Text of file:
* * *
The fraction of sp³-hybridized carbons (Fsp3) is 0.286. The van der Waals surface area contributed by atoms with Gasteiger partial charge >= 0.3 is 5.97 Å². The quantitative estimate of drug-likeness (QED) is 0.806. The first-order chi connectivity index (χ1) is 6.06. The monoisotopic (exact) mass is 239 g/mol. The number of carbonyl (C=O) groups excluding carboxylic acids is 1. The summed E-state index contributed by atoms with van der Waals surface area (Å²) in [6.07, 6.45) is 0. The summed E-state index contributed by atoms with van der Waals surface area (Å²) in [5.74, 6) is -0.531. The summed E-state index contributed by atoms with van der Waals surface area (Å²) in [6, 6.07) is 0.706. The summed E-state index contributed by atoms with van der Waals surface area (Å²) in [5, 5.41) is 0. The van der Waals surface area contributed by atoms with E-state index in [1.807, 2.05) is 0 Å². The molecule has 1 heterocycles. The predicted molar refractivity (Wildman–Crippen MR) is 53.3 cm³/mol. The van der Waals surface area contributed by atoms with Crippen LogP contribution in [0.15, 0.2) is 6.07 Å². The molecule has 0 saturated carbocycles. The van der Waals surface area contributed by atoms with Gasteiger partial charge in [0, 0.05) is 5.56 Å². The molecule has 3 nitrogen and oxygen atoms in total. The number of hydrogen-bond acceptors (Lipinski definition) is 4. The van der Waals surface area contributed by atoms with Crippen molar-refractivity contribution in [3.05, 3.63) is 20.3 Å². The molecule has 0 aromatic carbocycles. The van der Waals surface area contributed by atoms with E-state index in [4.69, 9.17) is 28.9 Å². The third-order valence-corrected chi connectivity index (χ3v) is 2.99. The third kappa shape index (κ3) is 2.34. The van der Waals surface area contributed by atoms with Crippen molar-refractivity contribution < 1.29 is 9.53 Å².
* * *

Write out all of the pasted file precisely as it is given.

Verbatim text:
The fraction of sp³-hybridized carbons (Fsp3) is 0.286. The van der Waals surface area contributed by atoms with Gasteiger partial charge >= 0.3 is 5.97 Å². The quantitative estimate of drug-likeness (QED) is 0.806. The first-order chi connectivity index (χ1) is 6.06. The monoisotopic (exact) mass is 239 g/mol. The number of carbonyl (C=O) groups excluding carboxylic acids is 1. The summed E-state index contributed by atoms with van der Waals surface area (Å²) in [6.07, 6.45) is 0. The summed E-state index contributed by atoms with van der Waals surface area (Å²) in [5.74, 6) is -0.531. The summed E-state index contributed by atoms with van der Waals surface area (Å²) in [6, 6.07) is 0.706. The summed E-state index contributed by atoms with van der Waals surface area (Å²) in [5, 5.41) is 0. The van der Waals surface area contributed by atoms with E-state index in [1.807, 2.05) is 0 Å². The molecule has 1 heterocycles. The predicted molar refractivity (Wildman–Crippen MR) is 53.3 cm³/mol. The van der Waals surface area contributed by atoms with Crippen LogP contribution in [0.15, 0.2) is 6.07 Å². The molecule has 0 saturated carbocycles. The van der Waals surface area contributed by atoms with Gasteiger partial charge in [0, 0.05) is 5.56 Å². The molecule has 3 nitrogen and oxygen atoms in total. The number of hydrogen-bond acceptors (Lipinski definition) is 4. The van der Waals surface area contributed by atoms with Crippen molar-refractivity contribution in [3.05, 3.63) is 20.3 Å². The molecule has 0 aromatic carbocycles. The van der Waals surface area contributed by atoms with E-state index in [4.69, 9.17) is 28.9 Å². The third-order valence-corrected chi connectivity index (χ3v) is 2.99. The third kappa shape index (κ3) is 2.34. The van der Waals surface area contributed by atoms with Crippen molar-refractivity contribution < 1.29 is 9.53 Å².